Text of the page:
The second most common form of SCID after X-SCID is caused by a defective enzyme, adenosine deaminase (ADA), necessary for the breakdown of purines. Lack of ADA causes accumulation of dATP. This metabolite will inhibit the activity of ribonucleotide reductase, the enzyme that reduces ribonucleotides to generate deoxyribonucleotides. The effectiveness of the immune system depends upon lymphocyte proliferation and hence dNTP synthesis. Without functional ribonucleotide reductase, lymphocyte proliferation is inhibited and the immune system is compromised.
3. Omenn syndrome:–
The manufacture of immunoglobulins requires recombinase enzymes derived from the recombination activating genes RAG-1 and RAG-2. These enzymes are involved in the first stage of V(D)J recombination, the process by which segments of a B cell or T cell’s DNA are rearranged to create a new T cell receptor or B cell receptor (and, in the B cell’s case, the template for antibodies).Certain mutations of the RAG-1 or RAG-2 genes prevent V(D)J recombination, causing SCID.
4.Bare lymphocyte syndrome:-
MHC class II is not expressed on the cell surface of all antigen presenting cells. Autosomal recessive. The MHC-II gene regulatory proteins are what is altered, not the MHC-II protein itself.
5.JAK3 :- Janus kinase-3 (JAK3) is an enzyme that mediates transduction downstream of the ?c signal. Mutation of its gene also causes SCID.
Mortan Cowan, MD, director of the Pediatric Bone Marrow Transplant Program at the University of California-San Francisco, noted that although researchers have identified about a dozen genes that cause SCID, the Navajo and Apache population has the most severe form of the disorder. This is due to the lack of a gene designated Artemis. Without the gene, children’s bodies are unable to repair DNA or develop disease-fighting cells.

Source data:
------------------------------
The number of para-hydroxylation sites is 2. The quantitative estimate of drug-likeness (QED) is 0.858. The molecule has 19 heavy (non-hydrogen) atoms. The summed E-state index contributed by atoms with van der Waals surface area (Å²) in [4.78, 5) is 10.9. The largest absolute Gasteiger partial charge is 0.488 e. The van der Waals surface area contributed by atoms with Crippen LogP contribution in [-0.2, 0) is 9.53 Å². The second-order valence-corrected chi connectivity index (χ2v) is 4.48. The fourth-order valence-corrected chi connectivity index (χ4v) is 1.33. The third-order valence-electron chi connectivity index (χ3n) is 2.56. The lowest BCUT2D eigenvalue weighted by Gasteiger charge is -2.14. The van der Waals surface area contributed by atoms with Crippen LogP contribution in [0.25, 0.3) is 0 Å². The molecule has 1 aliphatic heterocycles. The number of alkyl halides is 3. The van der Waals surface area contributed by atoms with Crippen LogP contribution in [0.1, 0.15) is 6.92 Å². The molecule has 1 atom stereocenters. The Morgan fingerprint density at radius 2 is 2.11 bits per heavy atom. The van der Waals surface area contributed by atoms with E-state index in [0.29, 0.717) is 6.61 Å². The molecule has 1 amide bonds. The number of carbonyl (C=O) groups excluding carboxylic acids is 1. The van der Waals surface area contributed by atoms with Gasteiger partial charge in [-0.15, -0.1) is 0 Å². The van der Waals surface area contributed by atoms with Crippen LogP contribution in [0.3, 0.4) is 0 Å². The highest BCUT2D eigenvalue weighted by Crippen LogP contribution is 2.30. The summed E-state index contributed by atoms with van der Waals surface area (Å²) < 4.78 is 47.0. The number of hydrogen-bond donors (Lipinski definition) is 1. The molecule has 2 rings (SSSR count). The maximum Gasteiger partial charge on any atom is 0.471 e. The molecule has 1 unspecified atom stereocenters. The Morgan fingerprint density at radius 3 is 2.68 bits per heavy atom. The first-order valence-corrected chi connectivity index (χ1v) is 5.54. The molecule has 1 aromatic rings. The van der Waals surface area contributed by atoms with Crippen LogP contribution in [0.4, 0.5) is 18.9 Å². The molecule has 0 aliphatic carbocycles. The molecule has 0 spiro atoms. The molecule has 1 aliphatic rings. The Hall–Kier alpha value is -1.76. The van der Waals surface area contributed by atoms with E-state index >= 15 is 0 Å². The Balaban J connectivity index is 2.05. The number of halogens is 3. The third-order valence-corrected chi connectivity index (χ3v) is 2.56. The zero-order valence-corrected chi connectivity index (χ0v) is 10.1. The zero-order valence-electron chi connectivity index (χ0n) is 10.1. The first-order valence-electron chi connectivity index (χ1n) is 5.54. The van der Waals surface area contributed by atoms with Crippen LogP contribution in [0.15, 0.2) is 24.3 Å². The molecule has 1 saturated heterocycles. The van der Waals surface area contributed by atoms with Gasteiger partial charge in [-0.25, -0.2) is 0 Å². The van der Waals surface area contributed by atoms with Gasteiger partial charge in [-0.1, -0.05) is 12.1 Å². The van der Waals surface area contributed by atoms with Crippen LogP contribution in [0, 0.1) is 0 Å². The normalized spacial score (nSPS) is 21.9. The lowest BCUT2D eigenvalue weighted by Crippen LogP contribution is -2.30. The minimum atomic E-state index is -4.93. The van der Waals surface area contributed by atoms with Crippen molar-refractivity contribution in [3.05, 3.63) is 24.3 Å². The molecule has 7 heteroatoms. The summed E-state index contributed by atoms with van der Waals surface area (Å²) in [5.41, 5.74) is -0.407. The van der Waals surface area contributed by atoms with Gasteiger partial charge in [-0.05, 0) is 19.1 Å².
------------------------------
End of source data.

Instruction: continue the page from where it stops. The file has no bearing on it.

Chronic diarrhea, ear infections, recurrent Pneumocystis jirovecii pneumonia, and profuse oral candidiasis commonly occur. These babies, if untreated, usually die within 1 year due to severe, recurrent infections. However, treatment options are much improved since David Vetter.
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The list of signs and symptoms mentioned in various sources for SCID includes the 35 symptoms listed below:
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Several US states are performing pilot studies to diagnose SCID in newborns through the use of T-cell recombinant excision circles. Wisconsin and Massachusetts (as of February 1, 2009) screen newborns for SCID.
Despite these pilot programs, standard testing for SCID is not currently available in newborns due to the diversity of the genetic defect. Some SCID can be detected by sequencing fetal DNA if a known history of the disease exists. Otherwise, SCID is not diagnosed until about six months of age, usually indicated by recurrent infections. The delay in detection is because newborns carry their mother’s antibodies for the first few weeks of life and SCID babies look normal.